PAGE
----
On World Suicide Prevention Day, we hold all those affected by suicide close in our hearts — the Americans we have lost to this public health problem, the loved ones who mourn their heart-wrenching losses, and all the families and professionals working to support those in crisis. Though we recognize there is no single cause or single solution to suicide, we know that access to support and treatment can save lives. My Administration remains committed to expanding suicide prevention programs to reach every community in our Nation and ensuring all Americans can receive the care and support they deserve.
My Administration is working to tackle the mental health crisis, including by addressing the many risk factors associated with suicide — it is a core pillar of my Unity Agenda and one of the big challenges we as a society can overcome together. We have laid out a strategy to transform how mental health is understood, accessed, treated, and integrated in and out of health care settings. Our goals are to strengthen the mental health system’s capacity, connect more Americans to care, and create healthy environments that strengthen mental health.
In 2021, more than 48,000 Americans were lost to suicide, over 12.3 million adults seriously considered suicide, and 1.7 million people attempted suicide. Suicide is the second leading cause of death among youth and young adults between the ages of 10 and 24 years old. And the suicide rate for veterans was more than 50 percent greater than for non-veteran adults. Yet despite the fact that so many Americans struggle with their mental health, treatment is often too expensive or inaccessible.
In 2021, less than half of all adults with mental illness received care for it. For children, the numbers are even worse. Nearly 70 percent of our kids who seek care for mental health or substance use cannot get it. Parents, teachers, school nurses, and counselors are telling us there is a serious youth mental health crisis happening right now in this country. But insurers still make it far too difficult to get mental health care. With too few mental health providers in their plan’s network, patients with private insurance are often forced to seek out-of-network care at significantly higher costs, if they can find it.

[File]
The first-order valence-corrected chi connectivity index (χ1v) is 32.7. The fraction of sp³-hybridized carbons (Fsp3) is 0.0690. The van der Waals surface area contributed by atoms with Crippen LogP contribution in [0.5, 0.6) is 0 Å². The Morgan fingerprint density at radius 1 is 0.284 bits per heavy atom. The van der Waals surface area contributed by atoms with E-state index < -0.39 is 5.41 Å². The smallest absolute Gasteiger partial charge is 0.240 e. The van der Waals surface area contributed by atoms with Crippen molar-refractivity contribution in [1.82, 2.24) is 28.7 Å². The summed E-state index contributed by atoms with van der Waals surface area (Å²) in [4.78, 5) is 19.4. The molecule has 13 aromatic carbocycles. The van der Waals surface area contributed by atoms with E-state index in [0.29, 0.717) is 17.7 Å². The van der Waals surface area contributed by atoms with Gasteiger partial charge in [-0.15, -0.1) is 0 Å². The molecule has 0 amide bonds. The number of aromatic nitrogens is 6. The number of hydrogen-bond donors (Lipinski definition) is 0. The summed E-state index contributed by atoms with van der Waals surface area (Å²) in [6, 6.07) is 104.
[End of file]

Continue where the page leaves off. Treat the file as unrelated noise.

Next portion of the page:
Recently, my Administration proposed new steps to meaningfully expand access to mental health care in America, including requiring health insurance plans to identify gaps in the mental health care that they provide and to fix them. Under this plan, insurers would have to measure how often they require prior authorization for mental health care treatment and how often they deny those requests.
I have heard the despair from families everywhere, watching their spouse’s, child’s, or loved one’s light dim, knowing they need help but lacking the means to get it. This sense of helplessness strips families of their confidence and dignity. Health insurers should cover mental health crises the same way they would cover treatment for a broken bone or any other physical health condition. Since I took office, my Administration has been fighting to make that a reality.
Our American Rescue Plan delivered nearly $5 billion to expand Federal and State mental health and substance use services. Last year, when we passed the Nation’s first major gun safety law in nearly three decades, we added measures to further expand the number of school psychologists and counselors available to our kids, make it easier for schools to use Medicaid to deliver mental health services, and increase the number of Certified Community Behavioral Health Clinics that deliver 24/7 care.
We have also launched 988, the National Suicide and Crisis Lifeline, which connects those experiencing a mental health crisis to a trained crisis counselor right away. And we established the National Maternal Mental Health Hotline to help mothers navigate mental health issues that can be reached by dialing 1-833-TLC-MAMA (1-833-852-6262). And to those experiencing emotional distress or thoughts of suicide: Please know that you are loved and that there is hope. I encourage you to call or text 988 for free, confidential support.
We are also investing in mental health care and suicide prevention efforts for service members and veterans to better honor our sacred obligation to the troops we send into harm’s way by caring for them and their families when they return. We are hiring more mental health professionals and investing in programs that recruit veterans to help others get the support they need. We are working to expand rental assistance and job placement programs for our veterans to help reduce financial strain. And to help our first responders heal from any trauma they faced on the job, I have also signed laws that extend counseling, benefits, and other mental health resources.
As the world joins together to honor the memories of those we lost to suicide and their loved ones, may we recommit to ensuring that help and support are accessible and affordable to every American.
NOW, THEREFORE, I, JOSEPH R. BIDEN JR., President of the United States of America, by virtue of the authority vested in me by the Constitution and the laws of the United States, do hereby proclaim September 10, 2023, as World Suicide Prevention Day. I call upon all Americans, communities, organizations, and levels of government to join me in creating hope through action and committing to preventing suicide across America.
IN WITNESS WHEREOF, I have hereunto set my hand this eighth day of September, in the year of our Lord two thousand twenty-three, and of the Independence of the United States of America the two hundred and forty-eighth.
JOSEPH R. BIDEN JR.
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